Lets say we use Korbin’s gold standard I think we still have to ask what is the benefits of giving this pt fluids? There are many patients I see who would meet all the criteria outlined by Korbin in whom I still don’t administer fluids because whatever increase in cardiac output I get will be transient at best. I am inclined to sit tight allow my antibiotics to take effect and let the pt correct their own vasoplegia. After an initial small aliquot of fluid in the ED I like to see obvious signs of hypovolemia before I give additional boluses. I do like the CLASSIC trials criteria:

(1) Lactate of at least 4 mmol/L
(2) MAP below 50 mmHg in spite of the infusion of norepinephrine
(3) Mottling beyond the edge of the kneecap (mottling score greater than 2)

(4) Oliguria 

All this from the perspective of a decongested venous system and a under-filled heart on US
Korbin:
To Rory’s point, I agree that just because there is a lack of fluid intolerance and the presence of fluid responsiveness, it doesn’t necessarily mean fluids are indicated.
If I have a clinical story that supports a likely lack of hydration plus I’m looking at a high SVR, low CO, and a low SV, I will usually give some fluids.  Mottling, especially if pressors are on board, to me is a clue that some sort of volume might be indicated.
That’s actually quite interesting.  The pathophysiology of mottling isn’t clear (click here for an interesting read), but definitely a space to earmark, when trying to find the optimal balance between vasopressors and CO augmentation.
As far as the lactate goes, as everyone here knows, there’s a whole lot of reasons to have a hyperlactatemia.  It’s drives me a little crazy when I see a lactate come back elevated and the first thing someone wants to do is give fluids, especially if they haven’t considered any of the stuff we’ve been talking about.
I think if you have a patient with a high lactate, the first thing to do is ask yourself why they have a high lactate, rather than trying to correct the number.
Rory:
Agreed, most of the time in a septic pt I view a rising lactate as a sign I don’t have source control rather than a signal to give additional fluids.
Philippe:
So in terms of fine tuning, here is one thing I like to do with tissue saturation – SctO2 (cerebral)  and peripheral:   if it drops with vasopressors I favor augmenting CO (fluids if not too congested, inotropes to consider) if it rises or stays flat with pressors i stay the course. This is definitely not evidence-based, but to me, if tissue saturation decreases while increasing vasopressor dose, it seems logical that the perfusion is dropping, and not a course worth pursuing. I like to think of it as an example of MBE (medicine-based evidence) in the patient in which it is occurring.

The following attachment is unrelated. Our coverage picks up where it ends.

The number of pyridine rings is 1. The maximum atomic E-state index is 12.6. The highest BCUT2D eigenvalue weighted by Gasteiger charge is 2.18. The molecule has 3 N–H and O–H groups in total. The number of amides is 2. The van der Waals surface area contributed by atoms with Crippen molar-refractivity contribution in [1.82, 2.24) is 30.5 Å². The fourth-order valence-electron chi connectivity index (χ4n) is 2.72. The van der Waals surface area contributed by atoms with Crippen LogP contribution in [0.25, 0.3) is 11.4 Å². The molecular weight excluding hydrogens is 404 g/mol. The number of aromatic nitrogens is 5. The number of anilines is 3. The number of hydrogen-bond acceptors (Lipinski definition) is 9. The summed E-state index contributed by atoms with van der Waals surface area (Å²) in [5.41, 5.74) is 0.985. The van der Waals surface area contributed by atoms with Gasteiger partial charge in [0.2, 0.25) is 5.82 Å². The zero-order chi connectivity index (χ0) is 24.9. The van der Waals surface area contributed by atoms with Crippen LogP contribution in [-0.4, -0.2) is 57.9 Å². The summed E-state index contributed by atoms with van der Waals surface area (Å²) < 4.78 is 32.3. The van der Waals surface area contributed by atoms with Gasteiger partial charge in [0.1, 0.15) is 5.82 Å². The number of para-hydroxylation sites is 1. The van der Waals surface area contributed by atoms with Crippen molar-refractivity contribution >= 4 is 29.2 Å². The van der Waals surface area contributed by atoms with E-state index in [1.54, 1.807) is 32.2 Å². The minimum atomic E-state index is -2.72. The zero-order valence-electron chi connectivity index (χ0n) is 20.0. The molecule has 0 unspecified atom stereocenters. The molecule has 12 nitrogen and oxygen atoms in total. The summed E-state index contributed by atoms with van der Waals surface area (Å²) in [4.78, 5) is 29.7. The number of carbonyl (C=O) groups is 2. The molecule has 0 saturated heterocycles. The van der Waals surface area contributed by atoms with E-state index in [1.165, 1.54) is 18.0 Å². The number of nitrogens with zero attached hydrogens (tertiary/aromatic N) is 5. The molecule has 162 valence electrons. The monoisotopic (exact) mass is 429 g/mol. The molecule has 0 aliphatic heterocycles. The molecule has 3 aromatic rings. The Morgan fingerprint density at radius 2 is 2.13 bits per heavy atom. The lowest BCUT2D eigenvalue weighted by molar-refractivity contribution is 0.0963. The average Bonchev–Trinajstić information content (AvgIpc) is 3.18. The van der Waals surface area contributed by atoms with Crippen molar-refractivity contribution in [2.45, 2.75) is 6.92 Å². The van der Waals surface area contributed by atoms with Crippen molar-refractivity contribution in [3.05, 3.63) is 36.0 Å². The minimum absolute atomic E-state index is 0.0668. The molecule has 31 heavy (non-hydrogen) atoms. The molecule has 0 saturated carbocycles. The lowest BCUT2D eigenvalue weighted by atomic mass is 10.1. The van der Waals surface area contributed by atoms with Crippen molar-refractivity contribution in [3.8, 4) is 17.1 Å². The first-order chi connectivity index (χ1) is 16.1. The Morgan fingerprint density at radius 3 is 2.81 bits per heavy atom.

David:
It seems to me the feeling is that we shouldn’t be chasing any single indicator of fluid status/tolerance/response/optimization evaluation and the key is to ask the clinical questions and pair that with our sonographic assessment.   RV functional assessment may have a role in that discussion, but TAPSE may not be the best indicator as RVOT VTI may be a better answer to the initial question.
The study that Segun sent out seems to indicate that LVEDA may be a better predictor of SVI.  The septal interdependence plays a larger role than I initially thought and perhaps using M mode to look at changes in septal motion gives you more information about the ability of the heart as a whole to manage the fluids…
That’s an excellent point, because even if the RV can handle the fluid, if the LV cannot, it’s gonna end up in the lungs.
Philippe, what kind of time course do you allow for your lactate to change, other than just response to your initial resuscitation?
Lactate should improve over hours. As Rory says, if a day later it’s still hovering above 4, and you don’t have impaired hepatic clearance, you might be missing something…
Korbin:
That’s something that certainly something to consider, Rory.   I think a lactate that is suddenly rising is most likely driven by a catecholamine surge driven by something going the wrong way.  But not always.